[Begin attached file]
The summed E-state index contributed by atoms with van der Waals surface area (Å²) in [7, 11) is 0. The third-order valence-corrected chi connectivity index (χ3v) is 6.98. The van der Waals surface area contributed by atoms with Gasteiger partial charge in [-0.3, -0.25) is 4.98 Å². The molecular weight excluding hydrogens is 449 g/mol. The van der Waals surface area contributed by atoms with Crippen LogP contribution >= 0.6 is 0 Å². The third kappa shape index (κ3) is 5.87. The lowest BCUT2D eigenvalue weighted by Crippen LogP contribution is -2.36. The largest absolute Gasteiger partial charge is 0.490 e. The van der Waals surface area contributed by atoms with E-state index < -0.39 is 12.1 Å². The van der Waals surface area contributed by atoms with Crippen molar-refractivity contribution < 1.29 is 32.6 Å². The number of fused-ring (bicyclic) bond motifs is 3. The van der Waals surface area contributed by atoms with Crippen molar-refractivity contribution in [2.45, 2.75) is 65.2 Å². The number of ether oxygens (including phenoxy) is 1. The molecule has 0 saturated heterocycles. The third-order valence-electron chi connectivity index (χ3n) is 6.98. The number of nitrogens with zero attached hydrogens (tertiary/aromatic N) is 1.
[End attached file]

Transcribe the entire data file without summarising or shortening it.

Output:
The summed E-state index contributed by atoms with van der Waals surface area (Å²) in [7, 11) is 0. The third-order valence-corrected chi connectivity index (χ3v) is 6.98. The van der Waals surface area contributed by atoms with Gasteiger partial charge in [-0.3, -0.25) is 4.98 Å². The molecular weight excluding hydrogens is 449 g/mol. The van der Waals surface area contributed by atoms with Crippen LogP contribution >= 0.6 is 0 Å². The third kappa shape index (κ3) is 5.87. The lowest BCUT2D eigenvalue weighted by Crippen LogP contribution is -2.36. The largest absolute Gasteiger partial charge is 0.490 e. The van der Waals surface area contributed by atoms with E-state index < -0.39 is 12.1 Å². The van der Waals surface area contributed by atoms with Crippen molar-refractivity contribution < 1.29 is 32.6 Å². The number of fused-ring (bicyclic) bond motifs is 3. The van der Waals surface area contributed by atoms with Crippen molar-refractivity contribution in [2.45, 2.75) is 65.2 Å². The number of ether oxygens (including phenoxy) is 1. The molecule has 0 saturated heterocycles. The third-order valence-electron chi connectivity index (χ3n) is 6.98. The number of nitrogens with zero attached hydrogens (tertiary/aromatic N) is 1.